4 4 The General Envelope Theorem. Consider the following parameterized version of a differentiable MAX problem, max x f(x, q) s.t. g 1 (x, q) 0,. g K (x, q) 0. where q R L is a vector of parameters. For example, in a consumer maximization problem, the parameters are usually prices and income. The parameterized MIN problem is analogous. Again let φ(q) give the (or at least, a) optimal x for a given q and let the value function be defined by f v (q) = f(φ(q), q). Theorem 2 (Envelope Theorem). Fix a differentiable parameterized MAX or MIN problem. Let U R L be open, let φ : U R N be differentiable, and suppose that, for every q U, φ(q) is a solution to the MAX or MIN problem. Let f v : U R be defined by f v (q) = f(φ(q), q). Let J(q) be the set of indices of constraints that are binding at φ(q). Finally, suppose that the conclusion of KKT holds for every q U. Fix any q U, let φ(q ) = x, let J = J(q ), and let λ k be the associated KKT multipliers. Then Df v (q ) = D q f(x, q ) k J λ k D qg k (x, q ). Proof. By the Chain Rule (see the proof of Theorem 1), Df v (q ) = D x f(x, q )Dφ(q ) + D q f(x, q ). By KKT, D x f(x, q ) = k J λ k D xg k (x, q ). Substituting, Df v (q ) = k J λ k D xg k (x, q )Dφ(q ) + D q f(x, q ). For any k J, let γ k (q) = g k (φ(q), q). For a MAC problem, since k is binding at q, γ k (q ) = 0 while for all other q U, γ k (q) 0 (since φ(q) must be feasible to be a solution). Therefore, q maximizes γ k on U. (For a MIN problem, the argument is almost the same but q minimizes γ k on U.) Therefore Dγ k (q ) = 0, hence, by the Chain Rule, 0 = Dγ k (q ) = D x g k (x, q )Dφ(q ) + D q g k (x, q ). 4

5 Hence, D x g k (x, q )Dφ(q ) = D q g k (x, q ), hence, since λ k 0, λ k D xg k (x, q )Dφ(q ) = λ k D qg k (x, q ). Substituting this expression for λ k D xg k (x, q )Dφ(q ) into the above expression for Df v (q ) yields the result. 5 An example with constraints. Consider the problem max x 1 3 ln(x 1) ln(x 2) s.t. p x m, x 0 Where x R N, p R N ++ and m R ++. Think of this as a utility maximization problem with parameters being prices p 0 and income m > 0. Grinding through the Kuhn-Tucker calculation, at prices p and m the solution is, [ x = m /(3p 1 ) (2m )/(3p 2 ) Thus, at general (p, m), the solution function φ is given by, [ ] m/(3p φ(p, m) = 1 ). (2m)/(3p 2 ) ]. Also λ 1 = 1 m and the other KKT multipliers (on the x 0 constraint) equal zero. The value function is then determined by f v (p, m) = f(φ(p, m)), hence f v (p, m) = 1 ( ) m 3 ln + 2 ( ) 2m 3p 1 3 ln 3p 2 = ln(m) 1 3 ln(p 1) 2 3 ln(p 2) + 1 ( ) 1 3 ln + 2 ( ) ln. 3 Note that this makes some intuitive sense; in particular f v is increasing in m and decreasing in p 1 and p 2. By direct calculation, at the point (p, m ), Df v (p, m ) = f v p 1 (p, m ) f v p 2 (p, m ) f v m (p, m ) 5 = 1/(3p 1 ) 2/(3p 2 ) 1/m.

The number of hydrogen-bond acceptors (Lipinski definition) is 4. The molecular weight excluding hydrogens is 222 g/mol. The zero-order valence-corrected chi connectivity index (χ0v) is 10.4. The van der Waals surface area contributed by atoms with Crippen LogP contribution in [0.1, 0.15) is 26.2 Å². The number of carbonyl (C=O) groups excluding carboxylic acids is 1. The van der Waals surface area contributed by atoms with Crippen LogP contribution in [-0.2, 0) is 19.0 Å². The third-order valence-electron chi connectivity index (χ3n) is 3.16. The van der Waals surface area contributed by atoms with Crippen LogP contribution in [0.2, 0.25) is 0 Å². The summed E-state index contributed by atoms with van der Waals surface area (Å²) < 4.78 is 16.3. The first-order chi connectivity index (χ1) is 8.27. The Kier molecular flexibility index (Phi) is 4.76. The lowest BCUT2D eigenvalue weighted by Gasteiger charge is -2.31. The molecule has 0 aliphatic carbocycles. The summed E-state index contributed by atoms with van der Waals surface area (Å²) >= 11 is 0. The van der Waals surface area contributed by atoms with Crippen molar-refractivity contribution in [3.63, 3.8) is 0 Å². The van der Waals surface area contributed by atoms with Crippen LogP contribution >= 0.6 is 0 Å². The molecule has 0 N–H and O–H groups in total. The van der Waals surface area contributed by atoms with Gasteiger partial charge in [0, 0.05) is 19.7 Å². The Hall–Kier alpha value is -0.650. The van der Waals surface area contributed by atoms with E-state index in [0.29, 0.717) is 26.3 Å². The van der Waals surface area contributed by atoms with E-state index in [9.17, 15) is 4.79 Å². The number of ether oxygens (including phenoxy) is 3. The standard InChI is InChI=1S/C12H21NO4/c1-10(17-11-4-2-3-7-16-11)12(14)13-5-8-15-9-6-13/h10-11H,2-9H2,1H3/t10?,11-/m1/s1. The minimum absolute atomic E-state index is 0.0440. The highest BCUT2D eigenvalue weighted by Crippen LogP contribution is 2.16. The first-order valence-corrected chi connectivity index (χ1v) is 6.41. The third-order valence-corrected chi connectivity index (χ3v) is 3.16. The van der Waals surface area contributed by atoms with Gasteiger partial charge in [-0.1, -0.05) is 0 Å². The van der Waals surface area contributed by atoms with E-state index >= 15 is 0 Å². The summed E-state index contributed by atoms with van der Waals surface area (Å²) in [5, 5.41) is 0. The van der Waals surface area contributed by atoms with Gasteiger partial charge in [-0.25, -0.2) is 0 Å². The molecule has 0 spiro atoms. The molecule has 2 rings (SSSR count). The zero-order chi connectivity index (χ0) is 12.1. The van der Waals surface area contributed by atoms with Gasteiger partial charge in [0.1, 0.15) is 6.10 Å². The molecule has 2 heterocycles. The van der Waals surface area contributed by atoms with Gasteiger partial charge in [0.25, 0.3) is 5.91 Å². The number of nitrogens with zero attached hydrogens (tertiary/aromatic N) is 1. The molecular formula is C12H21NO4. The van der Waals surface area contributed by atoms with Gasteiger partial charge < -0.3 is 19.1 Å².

6 On the other hand, by the Envelope theorem, since the parameters p and m don t appear in the objective function, and with the first constraint written in standard form as g 1 (x, p, m) = p x m 0: Df v (p, m ) = λ 1 x 1 λ 1 x 2 λ 1 Substitute in the value of x and λ found above and you will confirm that these two expressions for Df v (p, m ) are indeed equal. 6 The constraint term and the interpretation of the λ k. Consider a MAX problem and focus on K parameters with the following special form. Parameter q k affects only constraint k and it does it additively: g k (x) q k 0. Increasing q k weakens the constraint. Then, from the Envelope theorem, at q k = 0,. D qk f v (0) = λ k ( 1) = λ k, for any k J. That is, λ k is the marginal value of relaxing binding constraint k. The argument for MIN problems is almost identical. For k / J, set λ k = 0. For some versions of KKT, this is actually a requirement of KKT. For KKT as I have stated it, it is more in the nature of a convention. In any event, the interpretation is that if constraint k is not binding then the marginal value of relaxing constraint k is zero. 6